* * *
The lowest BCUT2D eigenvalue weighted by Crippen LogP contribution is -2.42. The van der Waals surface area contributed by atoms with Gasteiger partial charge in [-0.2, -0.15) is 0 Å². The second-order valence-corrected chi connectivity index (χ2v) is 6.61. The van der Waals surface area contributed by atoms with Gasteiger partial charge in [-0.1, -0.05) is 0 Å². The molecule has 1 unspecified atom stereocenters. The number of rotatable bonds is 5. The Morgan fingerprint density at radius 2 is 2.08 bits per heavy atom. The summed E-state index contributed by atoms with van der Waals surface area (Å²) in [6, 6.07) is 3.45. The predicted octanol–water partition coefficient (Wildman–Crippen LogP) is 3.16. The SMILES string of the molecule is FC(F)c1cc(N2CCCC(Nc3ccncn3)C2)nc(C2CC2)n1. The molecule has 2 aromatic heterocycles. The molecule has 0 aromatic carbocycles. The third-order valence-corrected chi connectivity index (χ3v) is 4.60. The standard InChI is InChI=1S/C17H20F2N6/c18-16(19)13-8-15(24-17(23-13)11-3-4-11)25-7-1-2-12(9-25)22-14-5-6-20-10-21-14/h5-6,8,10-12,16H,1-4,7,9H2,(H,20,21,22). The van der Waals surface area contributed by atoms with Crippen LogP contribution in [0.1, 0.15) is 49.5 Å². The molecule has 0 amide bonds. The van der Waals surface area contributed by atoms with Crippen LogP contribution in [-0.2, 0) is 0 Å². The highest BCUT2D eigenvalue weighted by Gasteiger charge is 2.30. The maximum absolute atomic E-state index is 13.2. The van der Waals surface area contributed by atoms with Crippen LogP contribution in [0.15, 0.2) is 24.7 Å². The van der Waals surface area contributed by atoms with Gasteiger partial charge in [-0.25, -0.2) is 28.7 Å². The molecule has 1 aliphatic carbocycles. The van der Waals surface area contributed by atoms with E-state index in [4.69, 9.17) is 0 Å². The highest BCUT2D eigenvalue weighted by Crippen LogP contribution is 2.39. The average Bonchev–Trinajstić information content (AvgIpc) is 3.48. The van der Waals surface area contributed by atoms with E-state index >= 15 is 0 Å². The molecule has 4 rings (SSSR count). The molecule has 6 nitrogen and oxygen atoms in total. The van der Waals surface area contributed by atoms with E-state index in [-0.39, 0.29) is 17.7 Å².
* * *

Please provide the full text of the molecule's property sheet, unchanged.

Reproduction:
The lowest BCUT2D eigenvalue weighted by Crippen LogP contribution is -2.42. The van der Waals surface area contributed by atoms with Gasteiger partial charge in [-0.2, -0.15) is 0 Å². The second-order valence-corrected chi connectivity index (χ2v) is 6.61. The van der Waals surface area contributed by atoms with Gasteiger partial charge in [-0.1, -0.05) is 0 Å². The molecule has 1 unspecified atom stereocenters. The number of rotatable bonds is 5. The Morgan fingerprint density at radius 2 is 2.08 bits per heavy atom. The summed E-state index contributed by atoms with van der Waals surface area (Å²) in [6, 6.07) is 3.45. The predicted octanol–water partition coefficient (Wildman–Crippen LogP) is 3.16. The SMILES string of the molecule is FC(F)c1cc(N2CCCC(Nc3ccncn3)C2)nc(C2CC2)n1. The molecule has 2 aromatic heterocycles. The molecule has 0 aromatic carbocycles. The third-order valence-corrected chi connectivity index (χ3v) is 4.60. The standard InChI is InChI=1S/C17H20F2N6/c18-16(19)13-8-15(24-17(23-13)11-3-4-11)25-7-1-2-12(9-25)22-14-5-6-20-10-21-14/h5-6,8,10-12,16H,1-4,7,9H2,(H,20,21,22). The van der Waals surface area contributed by atoms with Crippen LogP contribution in [0.1, 0.15) is 49.5 Å². The molecule has 0 amide bonds. The van der Waals surface area contributed by atoms with Crippen LogP contribution in [-0.2, 0) is 0 Å². The highest BCUT2D eigenvalue weighted by Gasteiger charge is 2.30. The maximum absolute atomic E-state index is 13.2. The van der Waals surface area contributed by atoms with Crippen LogP contribution in [0.15, 0.2) is 24.7 Å². The van der Waals surface area contributed by atoms with Gasteiger partial charge in [-0.25, -0.2) is 28.7 Å². The molecule has 1 aliphatic carbocycles. The van der Waals surface area contributed by atoms with E-state index in [4.69, 9.17) is 0 Å². The highest BCUT2D eigenvalue weighted by Crippen LogP contribution is 2.39. The average Bonchev–Trinajstić information content (AvgIpc) is 3.48. The van der Waals surface area contributed by atoms with E-state index >= 15 is 0 Å². The molecule has 4 rings (SSSR count). The molecule has 6 nitrogen and oxygen atoms in total. The van der Waals surface area contributed by atoms with E-state index in [-0.39, 0.29) is 17.7 Å².